With respect to track two, again assuming a practice size of 700 beneficiaries, CMS’s calculations reveal that a participating PCP will receive $19,600 monthly ($235,200 annually) in MCMF fees and performance-based incentives that could reach $33,600 annually. Also, because of the partially capitated, partially fee-for-service nature of the track two model, CMS anticipates that PCPs will be more willing to furnish services “in a way that best meets the needs of the patient, whether that be by email, phone, patient portal, etc.,” since the cost of such services is essentially built into the capitated quarterly payment. CMS indicates that it will test several different percentage breakdowns in order to determine the best mix of capitated and fee-for-service payments.

Whether the CPC+ initiative will draw widespread interest from PCPs remains to be seen. In a statement on its website, the American Academy of Family Physicians (AAFP) sounded at least open to considering the initiative, referencing CMS’s claim that the new model was “designed to provide physicians the freedom to care for their patients in a way they think will deliver the best outcomes and to pay them for achieving results and improving care.” Nonetheless, the AAFP stopped short of endorsing the measure, writing that it is “working now to understand this new CPC+ model and will share more information soon.” In any event, CMS’s business case for the CPC+ initiative is likely to draw interest from at least some PCPs, particularly those with sophisticated telemedicine and electronic health record (EHR) platforms.

While CMS’s development of the CPC+ initiative would be noteworthy on its own, the participation of private payors should draw the attention of providers interested in maximizing reimbursement for services rendered to patients. On April 15, 2016 CMS began accepting applications for private payors to join the CPC+ initiative, and the geographic mix of chosen private payors will help inform the 20 regions ultimately selected to participate in the CPC+ model. Applications for interested PCPs will be accepted beginning July 15, 2016, with CMS encouraging PCPs that are further along in the delivery of value-based care to apply for participation under track two.

The CPC+ initiative is simply the latest example of the federal government’s efforts to drive quality, cost-effective health care by utilizing value-based payment methodologies. As with all reimbursement models, physicians should assess whether their practice organizations are in a position to avail themselves of the benefits of—and navigate the challenges associated with—the CPC+ reimbursement model for PCPs.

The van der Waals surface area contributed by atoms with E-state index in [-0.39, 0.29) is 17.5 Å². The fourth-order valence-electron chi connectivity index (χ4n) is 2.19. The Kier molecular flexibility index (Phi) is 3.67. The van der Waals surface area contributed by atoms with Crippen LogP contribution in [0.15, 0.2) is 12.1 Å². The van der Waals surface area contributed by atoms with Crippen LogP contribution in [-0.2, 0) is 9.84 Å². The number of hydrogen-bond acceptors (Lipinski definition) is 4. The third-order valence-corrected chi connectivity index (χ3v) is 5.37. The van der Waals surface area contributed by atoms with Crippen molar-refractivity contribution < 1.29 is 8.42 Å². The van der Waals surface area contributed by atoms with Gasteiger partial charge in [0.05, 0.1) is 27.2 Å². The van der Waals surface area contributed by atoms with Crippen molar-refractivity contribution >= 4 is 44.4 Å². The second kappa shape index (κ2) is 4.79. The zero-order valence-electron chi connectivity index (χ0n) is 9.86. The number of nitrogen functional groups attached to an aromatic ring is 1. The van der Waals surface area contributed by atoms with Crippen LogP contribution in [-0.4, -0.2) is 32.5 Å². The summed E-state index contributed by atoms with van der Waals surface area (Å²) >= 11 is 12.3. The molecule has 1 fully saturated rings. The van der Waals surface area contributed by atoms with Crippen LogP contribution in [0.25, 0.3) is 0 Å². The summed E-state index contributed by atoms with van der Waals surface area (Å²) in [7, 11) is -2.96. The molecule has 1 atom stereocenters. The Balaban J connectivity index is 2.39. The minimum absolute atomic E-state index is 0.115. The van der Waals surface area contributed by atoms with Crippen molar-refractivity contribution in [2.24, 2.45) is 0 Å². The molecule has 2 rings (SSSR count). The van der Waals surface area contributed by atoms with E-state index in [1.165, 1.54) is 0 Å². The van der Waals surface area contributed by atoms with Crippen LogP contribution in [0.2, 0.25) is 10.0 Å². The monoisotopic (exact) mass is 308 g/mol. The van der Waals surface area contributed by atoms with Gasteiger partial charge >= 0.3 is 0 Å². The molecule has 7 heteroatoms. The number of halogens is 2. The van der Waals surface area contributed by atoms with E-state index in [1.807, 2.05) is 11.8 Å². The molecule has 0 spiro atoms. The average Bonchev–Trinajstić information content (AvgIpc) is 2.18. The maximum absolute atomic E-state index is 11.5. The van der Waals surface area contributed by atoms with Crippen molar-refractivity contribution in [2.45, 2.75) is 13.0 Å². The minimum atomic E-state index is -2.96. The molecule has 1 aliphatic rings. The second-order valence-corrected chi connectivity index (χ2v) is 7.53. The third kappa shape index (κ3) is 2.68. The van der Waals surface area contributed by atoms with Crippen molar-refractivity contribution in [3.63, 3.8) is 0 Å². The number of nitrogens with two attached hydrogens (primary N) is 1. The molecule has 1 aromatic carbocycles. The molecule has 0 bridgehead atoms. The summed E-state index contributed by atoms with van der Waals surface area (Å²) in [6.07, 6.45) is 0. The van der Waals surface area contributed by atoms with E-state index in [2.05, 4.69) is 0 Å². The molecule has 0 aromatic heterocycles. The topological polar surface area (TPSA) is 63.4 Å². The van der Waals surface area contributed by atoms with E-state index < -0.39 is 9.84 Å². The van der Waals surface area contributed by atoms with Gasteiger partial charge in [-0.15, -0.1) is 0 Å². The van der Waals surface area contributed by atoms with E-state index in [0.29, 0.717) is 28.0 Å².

Two-Midnight Rule Update: CMS Proposes to Eliminate .2% Payment Reduction By Increasing FY 2017 IPPS Rates

Today, CMS submitted to the Federal Register (for publication on April 27th) its annual notice of proposed IPPS rates and policy changes for federal fiscal year (“FY”) 2017.  Today’s notice contains a proposal to eliminate permanently the .2% payment reduction that CMS had implemented in FY 2014 to offset a projected net increase in IPPS cases occasioned by CMS’s “Two Midnight” rule.

Today’s proposed action is in response to the remand order issued by the U.S. District Court for the District of Columbia in Shands Jacksonville Medical Center v. Burwell (“Shands”).  As we have previously reported, the court in Shands ruled that CMS had violated mandatory notice and comment requirements regarding key information the agency had used to rationalize its .2% payment reduction – specifically, the data and details underlying CMS’s actuarial assumptions that the Two Midnight rule would yield a net increase in IPPS cases.  The court ordered CMS to provide notice of such data and details and an opportunity to comment thereon.  The judge warned that the .2% reduction might be vacated if the agency failed to give “meaningful consideration” to the comments and also reserved consideration of various challenges that the reduction was substantively invalid.

On December 1, 2015, CMS published the notice as directed by the Shands court, soliciting comments by February 2, 2016.  The major hospital associations submitted comments presenting robust critiques of CMS’s modeling and illustrating further grounds for challenge to CMS’s .2% reduction.  When properly considered, the data shows an anticipated net decrease in IPPS cases and – contrary to CMS’s offsetting IPPS rate decrease – arguably justifies raising IPPS rates.  CMS has until April 27, 2016, to publish a final notice addressing the comments.

Though defending its decision as “reasonable at the time” it was made, CMS has now proposed “to permanently remove” the .2% payment reduction, starting in FY 2017.  In addition, “given the unique nature of this situation in which the court has ordered [CMS] to further explain the assumptions underlying an adjustment applicable to past years,” CMS also proposed to correct for the .2% reduction in each of FYs 2014-2016 by increasing the FY 2017 rates by an additional 0.6 percent.  CMS stated:  “We take this action in the specific context of this unique situation, in which we have been ordered by a Federal court to further explain the basis of an adjustment we have imposed for past years.”